One of my favorite humor writers is Miami Herald columnist Dave Barry. More than ten years ago, he wrote a piece asking readers to send in their nominatiions for the "Worst Song Ever" in several categories. Barry hoped to get one easy column out of it; instead he got two, which he eventually turned into a book. The book includes sample lyrics for those of us not fortunate enough to have grown up with fifties radio, and offers various theories as to why certain songs drew strong votes.
The overall winner of the survey was MacArthur's Park. Barry posited that the song's win can be attributed not only to its odd metaphorical imagery of a cake left out in the rain, but also due to its having been recorded by both Richard "Dumbledore" Harris and then several years later, disco-style, by Donna Summer.
Now, I'll go on record as loathing Harris' recording and rather liking Summer's performance, so my musical preferences are perhaps questionable, even without all of the Liza Minnelli my computer selects. Although the words are repetitious, there's a dance break in the middle, and the reprises means that the words are easily memorized. On those occasions when the song pops into my head, I can usually come up with the rest of whatever line it is my subconcious wants, and then move on.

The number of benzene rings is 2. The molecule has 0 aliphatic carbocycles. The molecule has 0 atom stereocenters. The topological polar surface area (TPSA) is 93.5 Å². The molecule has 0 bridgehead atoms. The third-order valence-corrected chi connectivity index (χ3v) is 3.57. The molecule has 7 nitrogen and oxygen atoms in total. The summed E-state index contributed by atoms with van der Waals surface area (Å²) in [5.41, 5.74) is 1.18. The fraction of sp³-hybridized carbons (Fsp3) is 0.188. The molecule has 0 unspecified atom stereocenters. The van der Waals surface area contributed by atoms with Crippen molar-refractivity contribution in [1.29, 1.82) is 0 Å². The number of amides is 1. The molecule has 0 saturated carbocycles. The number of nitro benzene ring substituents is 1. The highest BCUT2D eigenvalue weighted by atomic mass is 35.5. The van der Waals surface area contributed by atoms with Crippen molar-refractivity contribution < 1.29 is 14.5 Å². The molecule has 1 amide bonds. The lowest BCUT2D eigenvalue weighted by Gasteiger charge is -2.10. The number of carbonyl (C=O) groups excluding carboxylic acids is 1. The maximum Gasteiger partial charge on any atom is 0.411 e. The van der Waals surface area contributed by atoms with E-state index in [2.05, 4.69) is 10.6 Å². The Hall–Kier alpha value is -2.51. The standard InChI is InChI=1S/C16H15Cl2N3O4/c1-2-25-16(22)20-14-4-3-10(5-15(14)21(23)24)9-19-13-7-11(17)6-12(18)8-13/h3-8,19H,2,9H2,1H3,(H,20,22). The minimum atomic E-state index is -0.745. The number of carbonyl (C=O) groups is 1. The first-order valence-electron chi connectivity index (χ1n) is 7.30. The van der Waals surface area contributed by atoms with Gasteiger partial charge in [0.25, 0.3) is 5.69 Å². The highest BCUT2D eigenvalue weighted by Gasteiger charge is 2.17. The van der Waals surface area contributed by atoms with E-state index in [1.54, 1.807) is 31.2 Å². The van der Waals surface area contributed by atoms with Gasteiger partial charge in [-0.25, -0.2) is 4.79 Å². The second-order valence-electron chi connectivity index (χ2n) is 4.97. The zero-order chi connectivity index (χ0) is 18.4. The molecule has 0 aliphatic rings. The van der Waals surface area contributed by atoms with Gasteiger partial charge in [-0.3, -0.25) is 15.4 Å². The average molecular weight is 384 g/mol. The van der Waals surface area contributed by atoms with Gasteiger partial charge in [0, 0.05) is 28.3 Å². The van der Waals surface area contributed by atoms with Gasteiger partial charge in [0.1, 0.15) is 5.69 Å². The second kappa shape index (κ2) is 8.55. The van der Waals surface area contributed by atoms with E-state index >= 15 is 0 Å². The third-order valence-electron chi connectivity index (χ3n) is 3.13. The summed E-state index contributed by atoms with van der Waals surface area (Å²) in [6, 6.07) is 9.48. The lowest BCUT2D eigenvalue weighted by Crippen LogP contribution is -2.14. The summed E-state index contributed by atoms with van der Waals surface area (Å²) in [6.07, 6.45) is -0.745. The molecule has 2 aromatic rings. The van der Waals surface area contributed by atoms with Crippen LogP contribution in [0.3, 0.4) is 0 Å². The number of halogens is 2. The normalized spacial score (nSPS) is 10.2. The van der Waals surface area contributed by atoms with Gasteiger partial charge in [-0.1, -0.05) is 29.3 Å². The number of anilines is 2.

A few days ago, Mme. Q posted an entry which referenced Escape (the Pina Colada Song.). It was a passing phrase, but it was enough to tweak the corner of my mind where lyrics are stored. Now, with all appologies to Rupert Holmes, and to those who do know all of the words, this isn't a song I've ever completely memorized. I haven't heard it since April (visiting friends, who played me a live recording of an excellent a cappella arrangement) and probably not for several years before that.
I don't think "Escape" is all that painful a song, but, unlike "MacArthur's Park" the words do not repeat. This is to say that many of the words, but not all of them, repeat. There are reoccuring themes to the words and their order, but not enough - I keep thinking that "yogurt" is mentioned, but having looked up the words on the ever-reliable Internet, I now know that it's "yoga," which I have probably conflated with the actual mention of granola. Correct and incorrect words now form an endless loop in my head, no matter what else I play.
Barry needs to reissue the survey, and include a category for this syndrome. Meanwhile, Mme Q, I will have my revenge. You just wait.
"Another hundred people just got off of the train..."
Words Written: one hundred and six
Lessons Graded: twenty-four